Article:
Measles flare-ups, including two cases in Milwaukee in September and 23 cases in Minneapolis in March and April — many among unvaccinated children — should serve as a warning, Conway said.
Measles is highly contagious and can cause pneumonia, encephalitis, deafness and death. Outbreaks of mumps and pertussis, or whooping cough, also have put unprotected children at risk in Wisconsin, Conway said.
Not vaccinating against the diseases "is like putting your kids out in traffic," he said. "They might not get hit by a car, but if they do that's a world of hurt."
'It is a concern'
Wisconsin requires 15 doses of five vaccines to enter kindergarten, and additional immunizations are recommended. The goal is to keep children healthy and prevent them from spreading diseases to others, health officials say.
The state has granted personal conviction waivers since 1980 and is among 20 states that do so today.
Parents check a box on their child's immunization form and sign it. A small number of children also get medical or religious waivers.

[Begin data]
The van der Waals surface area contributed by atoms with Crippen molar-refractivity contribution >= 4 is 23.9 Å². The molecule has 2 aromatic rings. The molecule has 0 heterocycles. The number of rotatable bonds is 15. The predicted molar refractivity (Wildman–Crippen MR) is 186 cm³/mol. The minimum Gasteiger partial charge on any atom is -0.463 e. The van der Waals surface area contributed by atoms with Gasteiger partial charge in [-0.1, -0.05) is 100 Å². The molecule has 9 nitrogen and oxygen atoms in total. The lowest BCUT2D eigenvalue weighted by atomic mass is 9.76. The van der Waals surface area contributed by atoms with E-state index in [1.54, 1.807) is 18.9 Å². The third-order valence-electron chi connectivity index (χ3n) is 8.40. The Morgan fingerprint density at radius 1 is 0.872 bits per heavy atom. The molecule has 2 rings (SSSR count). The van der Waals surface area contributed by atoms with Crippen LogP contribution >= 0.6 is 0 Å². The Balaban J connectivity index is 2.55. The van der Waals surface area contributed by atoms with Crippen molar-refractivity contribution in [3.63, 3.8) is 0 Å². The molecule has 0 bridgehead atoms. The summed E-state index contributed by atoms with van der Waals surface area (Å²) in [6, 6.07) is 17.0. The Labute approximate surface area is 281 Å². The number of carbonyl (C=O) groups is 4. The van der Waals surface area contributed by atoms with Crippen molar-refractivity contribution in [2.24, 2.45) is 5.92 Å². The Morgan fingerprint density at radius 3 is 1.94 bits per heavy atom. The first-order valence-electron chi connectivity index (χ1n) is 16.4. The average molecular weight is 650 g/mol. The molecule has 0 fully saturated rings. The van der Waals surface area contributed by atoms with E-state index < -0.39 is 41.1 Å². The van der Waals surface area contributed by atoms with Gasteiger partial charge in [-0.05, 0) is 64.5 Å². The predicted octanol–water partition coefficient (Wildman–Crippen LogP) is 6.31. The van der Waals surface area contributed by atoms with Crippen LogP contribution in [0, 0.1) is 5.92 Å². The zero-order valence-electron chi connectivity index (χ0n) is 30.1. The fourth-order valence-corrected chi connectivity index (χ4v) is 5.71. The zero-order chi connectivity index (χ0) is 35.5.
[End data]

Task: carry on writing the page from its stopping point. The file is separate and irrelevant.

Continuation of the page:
The state's vaccine requirements and data on waivers apply to public and private schools but not to children who are home-schooled.
Health officials can keep unvaccinated students out of school during outbreaks, as happened in April when many children at Chippewa Valley Montessori School in Eau Claire contracted chicken pox.
Some children with waivers get some shots. Of the 788 students with waivers this year in the Madison School District, 656 got at least one immunization, said Freddi Adelson, health services coordinator.
But since additional children are behind on their shots, many go unprotected from some diseases, Adelson said.
"You don't want any non-immunized kids," she said. "It is a concern."